Objectives To investigate the prevalence of mild cognitive impairment and the relationship with plasma aluminium among aluminium workers.
Design This was a cross-sectional case-control study in the SH Aluminium Factory, China.
Setting The university and affiliated hospital cooperated in the study.
Participants There were 910 aluminium workers on duty, among whom 853 participated in our study. Participants, such as those with cerebral vascular disease, epilepsy, brain trauma, Parkinson’s and mental diseases, aluminium-containing drug and mental drug use, and any family history of dementia in first-degree relatives were excluded.
Primary and secondary outcome measures Blood samples were collected, and plasma aluminium was measured by inductively coupled plasma-mass spectrometry. For each case, four age-matched controls were evaluated to determine the relationship between aluminium exposure and mild cognitive impairment. Conditional logistic regression was used to explore influential factors in mild cognitive impairment.
Results Among 910 workers, 93.74% participated in stage 1; 53 cases were finally diagnosed. The crude prevalence of mild cognitive impairment among aluminium workers on duty was 6.21%. There was a significant difference in plasma aluminium concentration between the two groups. In the multivariate analysis, we found that a higher level of plasma aluminium was associated with a high risk of cognitive impairment when compared with a lower aluminium level (AOR=2.24, 95% CI=1.17 to 4.26), and a high education level was a protective factor (AOR=0.36, 95% CI=0.18 to 0.70). No other factor was statistically significant.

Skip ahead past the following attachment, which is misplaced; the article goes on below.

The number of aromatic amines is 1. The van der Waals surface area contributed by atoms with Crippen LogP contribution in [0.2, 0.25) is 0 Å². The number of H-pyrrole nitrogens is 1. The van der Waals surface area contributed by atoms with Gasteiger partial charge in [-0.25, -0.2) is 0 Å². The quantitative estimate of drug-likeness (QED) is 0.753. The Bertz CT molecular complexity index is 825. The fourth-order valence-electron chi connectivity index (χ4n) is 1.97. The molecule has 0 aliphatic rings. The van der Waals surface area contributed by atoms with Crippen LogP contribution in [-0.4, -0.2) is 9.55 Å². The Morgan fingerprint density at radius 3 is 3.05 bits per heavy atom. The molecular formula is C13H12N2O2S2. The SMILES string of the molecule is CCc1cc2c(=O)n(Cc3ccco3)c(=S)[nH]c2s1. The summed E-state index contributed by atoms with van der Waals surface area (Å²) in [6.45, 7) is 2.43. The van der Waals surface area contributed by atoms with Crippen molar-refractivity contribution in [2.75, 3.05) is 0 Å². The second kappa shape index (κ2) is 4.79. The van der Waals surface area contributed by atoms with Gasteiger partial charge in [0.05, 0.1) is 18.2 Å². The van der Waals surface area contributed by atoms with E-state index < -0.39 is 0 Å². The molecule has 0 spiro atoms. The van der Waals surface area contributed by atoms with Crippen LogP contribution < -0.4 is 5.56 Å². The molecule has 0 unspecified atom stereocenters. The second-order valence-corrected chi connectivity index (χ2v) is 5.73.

Conclusions Mild cognitive impairment is no longer a disease specific to elderly people. High plasma aluminium exposure might be associated with an increased risk of cognitive impairment, but a reduced risk was observed with a high education level. The cognitive function of aluminium workers on duty must be considered seriously.
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Strengths and limitations of this study
This investigation was performed using a large sample size.
This is the first study to evaluate the prevalence of mild cognitive impairment and the relationship with plasma aluminium among aluminium workers on duty in North China.
Case-control studies were rare among aluminium workers, and neurologists participated in our study.
This study is limited by its cross-sectional study design, which means our results cannot infer a causal relationship; however, we will continue to observe these workers, and perform a cohort study.
Alzheimer’s disease (AD), the most common neurodegenerative disorder in the world, has tremendous consequences for individuals, families and society.1 2 With the increasing proportion of elderly people, the number of AD cases will grow by up to threefold by 2050.3 AD is currently considered a continuous disease process that includes mild cognitive impairment (MCI). MCI is the early stage of dementia,4 and it is associated with an increased risk of developing dementia.5 However, the aetiology of AD remains unknown after decades of research efforts. The prevalence ratios for black people in different countries clearly vary, indicating that environmental factors may be more important than genetic factors.6